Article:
Development management answers: Granny annexe query

Q Our local authority is currently receiving an increasing number of planning applications for detached granny annexes within the curtilage of dwellings.

These are mostly self-contained and have all the facilities needed for a new dwelling, including bedrooms, lounges, kitchens and bathrooms. It is likely that the authority would impose a condition requiring such annexes to remain ancillary to the existing dwelling, and therefore within its curtilage, when permission is granted. In that light, should applicants pay an application fee of £462 for a new dwelling or £206 for domestic works? MT

A It might seem surprising, but the case of Uttlesford District Council v Secretary of State for the Environment and White [1992] showed that there can be two separate dwellings on one plot and it remains one planning unit. This is where the second dwelling is occupied by a dependant or staff. To assess the fee for a granny annexe, one needs to look at categories 1, 6 and 7 of schedule 1 of the Town and County Planning Fee Regulations 2012 as amended. Category 1, the "dwelling" category, specifically states that it does not apply to development in category 6, covering "extensions to dwellings". This seems to indicate that an application for a granny annexe attached to a house is in category 6. It would seem anomalous if a detached granny annexe attracted a higher application fee. My reading of category 7 is that it covers operations "for purposes ancillary to the enjoyment of the dwellinghouse as such". Erecting a granny annexe or staff dwelling would fit that category. Thus the fee for a granny annexe, whether attached or detached, would be £206. John Harrison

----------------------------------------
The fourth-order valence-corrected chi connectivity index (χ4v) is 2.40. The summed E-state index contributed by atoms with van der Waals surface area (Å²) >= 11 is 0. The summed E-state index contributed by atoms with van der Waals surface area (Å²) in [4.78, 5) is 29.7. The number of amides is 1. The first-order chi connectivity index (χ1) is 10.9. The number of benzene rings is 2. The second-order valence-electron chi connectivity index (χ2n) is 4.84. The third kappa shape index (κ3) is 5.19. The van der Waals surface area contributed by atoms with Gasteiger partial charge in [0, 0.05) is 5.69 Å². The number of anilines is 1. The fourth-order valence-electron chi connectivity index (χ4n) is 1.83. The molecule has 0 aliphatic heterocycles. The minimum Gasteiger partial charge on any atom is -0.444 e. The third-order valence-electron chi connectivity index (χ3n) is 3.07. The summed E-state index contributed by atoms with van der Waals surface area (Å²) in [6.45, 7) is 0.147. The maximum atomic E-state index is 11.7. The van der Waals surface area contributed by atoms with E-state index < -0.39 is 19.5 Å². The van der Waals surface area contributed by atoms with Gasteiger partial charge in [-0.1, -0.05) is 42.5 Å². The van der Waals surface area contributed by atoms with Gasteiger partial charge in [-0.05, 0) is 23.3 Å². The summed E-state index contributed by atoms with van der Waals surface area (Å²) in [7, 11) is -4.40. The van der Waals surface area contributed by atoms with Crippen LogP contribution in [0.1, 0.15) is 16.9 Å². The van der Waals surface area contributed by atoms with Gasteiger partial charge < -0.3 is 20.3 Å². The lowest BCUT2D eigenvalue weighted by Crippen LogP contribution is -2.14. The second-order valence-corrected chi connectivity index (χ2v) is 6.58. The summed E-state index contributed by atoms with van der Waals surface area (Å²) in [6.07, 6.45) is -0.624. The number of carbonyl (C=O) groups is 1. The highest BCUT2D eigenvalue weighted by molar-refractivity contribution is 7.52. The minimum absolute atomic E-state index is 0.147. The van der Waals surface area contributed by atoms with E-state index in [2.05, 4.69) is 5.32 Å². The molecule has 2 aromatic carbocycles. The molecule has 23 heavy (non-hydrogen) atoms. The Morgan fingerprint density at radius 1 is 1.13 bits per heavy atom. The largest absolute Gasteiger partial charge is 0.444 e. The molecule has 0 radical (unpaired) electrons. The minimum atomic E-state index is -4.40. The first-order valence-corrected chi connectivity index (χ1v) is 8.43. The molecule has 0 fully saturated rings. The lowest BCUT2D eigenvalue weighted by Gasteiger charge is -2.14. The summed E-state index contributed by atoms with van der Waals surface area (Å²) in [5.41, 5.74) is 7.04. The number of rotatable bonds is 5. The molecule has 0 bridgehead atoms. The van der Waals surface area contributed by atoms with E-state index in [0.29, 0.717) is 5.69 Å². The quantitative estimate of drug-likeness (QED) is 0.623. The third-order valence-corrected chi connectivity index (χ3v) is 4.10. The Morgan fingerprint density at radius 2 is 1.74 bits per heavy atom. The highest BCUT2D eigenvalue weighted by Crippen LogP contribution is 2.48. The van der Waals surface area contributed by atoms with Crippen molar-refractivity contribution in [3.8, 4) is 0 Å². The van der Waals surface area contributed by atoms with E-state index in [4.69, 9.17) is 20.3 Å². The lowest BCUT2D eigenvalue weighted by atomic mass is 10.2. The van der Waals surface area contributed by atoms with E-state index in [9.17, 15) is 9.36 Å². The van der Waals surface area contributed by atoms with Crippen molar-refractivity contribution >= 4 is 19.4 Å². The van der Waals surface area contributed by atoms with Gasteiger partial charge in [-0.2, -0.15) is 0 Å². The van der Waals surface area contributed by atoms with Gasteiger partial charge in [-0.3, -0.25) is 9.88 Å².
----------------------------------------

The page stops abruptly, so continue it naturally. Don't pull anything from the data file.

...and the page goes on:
Q Is it possible to vary a reserved matters consent outside the time limit specified in the condition on the original outline planning permission? JM

A One cannot use section 73 of the Town and Country Planning Act 1990 to vary a reserved matters approval. Section 73 can only be used to vary a planning permission. The outline consent is the planning permission and this can be varied through section 73, but a reserved matters approval cannot. Liz Nicholson This may well be right, but I do wonder whether the outline permission and the reserved matters approval together constitute the planning permission. John Harrison

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